• Can I still contact IDShield if I do not have an IDShield account?

    Unfortunately, you can’t contact one of our identity theft protection consultants. However, we want to make sure that you are taking protecting yourself and your family in light of recent data breach hacks. If you are interested in signing up or learning more about IDShield, go to www.idshield.com.

  • How does IDShield compare to the new Norton/LifeLock partnership?

    IDShield puts its members first and is committed to developing products to best serve our members. Contrary to the ‘set it and forget it’ approach, we focus on engagement through our mobile app. We believe everyone should actively monitor all personal information and receive alerts and notifications on their smart phone. A member’s credit score, alerts, monitored information, and access to your licensed private investigator should be only one button away. In addition to our technology, IDShield believes best in class identity protection cannot be achieved without having a committed professional serving you. No service can completely prevent identity theft, and that’s why the real value is in having full-time, committed Identity Theft Specialists on your side if your identity is stolen.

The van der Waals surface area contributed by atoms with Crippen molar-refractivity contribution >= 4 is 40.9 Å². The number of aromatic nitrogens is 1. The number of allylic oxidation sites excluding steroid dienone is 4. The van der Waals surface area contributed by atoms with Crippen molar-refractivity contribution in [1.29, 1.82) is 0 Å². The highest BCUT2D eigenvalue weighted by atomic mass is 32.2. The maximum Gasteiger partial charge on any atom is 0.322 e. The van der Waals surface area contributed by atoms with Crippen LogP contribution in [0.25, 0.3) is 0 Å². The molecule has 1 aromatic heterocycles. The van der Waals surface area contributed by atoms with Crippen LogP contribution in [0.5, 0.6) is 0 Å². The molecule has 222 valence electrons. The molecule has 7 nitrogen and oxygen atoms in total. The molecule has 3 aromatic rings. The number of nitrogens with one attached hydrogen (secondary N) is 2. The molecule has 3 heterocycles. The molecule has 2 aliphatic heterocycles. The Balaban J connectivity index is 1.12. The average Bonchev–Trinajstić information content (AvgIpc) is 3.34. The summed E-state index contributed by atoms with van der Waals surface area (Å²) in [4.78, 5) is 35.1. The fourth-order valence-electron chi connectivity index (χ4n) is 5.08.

• What other benefits does my IDShield membership include?

    Your IDShield membership plan also provides you with discounts from more than 20 partner businesses, such as 1-800-Flowers, Dell, HP, Office Depot, Enterprise/National, Men’s Wearhouse, K&G Fashion Superstore, AT&T, Sprint, T-Mobile, Six Flags and other great retail partners. Log in to your member portal for complete details and specific offers.

  • What is your cancellation policy?

    Your membership can be cancelled anytime by sending written notice to the Company. Please see your membership benefits for cancellation instructions specific to your plan, or you can call/email Member Services at 800-654-7757 or email [email protected] Important: Your membership and payment remain active until written notice is received.